Canadian Council of Churches - 75 Years

The United Church of Canada

In 1966 The United Church of Canada Report of the Commission on World Mission recognized that God is creatively and redemptively at work in the religious life of all humanity. Therefore, the mission of the church must include dialogue with people of different faiths, approached in a spirit of openness, trust, and grateful acceptance of what others may contribute to our understanding of God’s work in the world. 

The 1997 document, Mending the World, sees interfaith work through the lens of “whole world ecumenism.” We are committed to make common cause with all people of good will, whether they be people of faith or not, for the creation of a world that is just, participatory and sustainable.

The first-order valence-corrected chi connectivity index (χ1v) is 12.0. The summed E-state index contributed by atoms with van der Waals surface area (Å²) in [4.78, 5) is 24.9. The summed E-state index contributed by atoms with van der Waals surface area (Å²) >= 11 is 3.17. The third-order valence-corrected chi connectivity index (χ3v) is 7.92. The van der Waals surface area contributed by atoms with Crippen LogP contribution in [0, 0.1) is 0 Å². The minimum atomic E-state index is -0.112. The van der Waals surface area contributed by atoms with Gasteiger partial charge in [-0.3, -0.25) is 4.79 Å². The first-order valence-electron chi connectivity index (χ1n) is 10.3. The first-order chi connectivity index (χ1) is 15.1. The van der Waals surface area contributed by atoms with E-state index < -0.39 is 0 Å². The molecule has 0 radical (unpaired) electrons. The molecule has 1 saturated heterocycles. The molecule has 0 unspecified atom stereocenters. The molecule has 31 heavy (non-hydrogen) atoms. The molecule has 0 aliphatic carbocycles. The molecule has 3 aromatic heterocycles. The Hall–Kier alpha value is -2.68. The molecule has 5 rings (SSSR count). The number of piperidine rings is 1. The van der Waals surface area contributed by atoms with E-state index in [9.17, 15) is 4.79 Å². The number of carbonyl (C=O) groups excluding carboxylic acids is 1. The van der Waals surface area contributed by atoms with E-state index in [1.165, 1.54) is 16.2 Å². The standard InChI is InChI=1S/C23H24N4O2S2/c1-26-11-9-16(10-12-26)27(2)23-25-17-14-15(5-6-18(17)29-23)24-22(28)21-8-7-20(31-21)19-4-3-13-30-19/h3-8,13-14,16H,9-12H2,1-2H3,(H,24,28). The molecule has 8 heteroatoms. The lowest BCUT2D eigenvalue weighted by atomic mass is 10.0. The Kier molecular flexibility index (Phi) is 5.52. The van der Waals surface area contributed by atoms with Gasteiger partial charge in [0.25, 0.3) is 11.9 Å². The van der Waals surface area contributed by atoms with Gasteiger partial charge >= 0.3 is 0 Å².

The church’s most recent interfaith study, Honouring the Divine in Each Other: United Church-Hindu Relations Today, asks: “in our pluralistic society, how can we build relationships based in a theology of acceptance, respect and mutual transformation?” Acceptance of the plurality of religious traditions defines both a constitutional right and a joyful recognition of the rich diversity that makes up the religious life of our society. Respect in a conversation between two religious traditions is the awareness of one that God is at work in the life of the other. Finally, by recognizing that inter-religious conversation may lead to an experience of mutual transformation, we affirm that God is at work in these conversations and that the openness we experience is a longing for God’s further leading in this context.

The Christian person’s special responsibility in these opportunities for mutual transformation is to seek and express an understanding of God in Christ Jesus that will respect the other’s integrity.

Gail Allan and Ian Sloan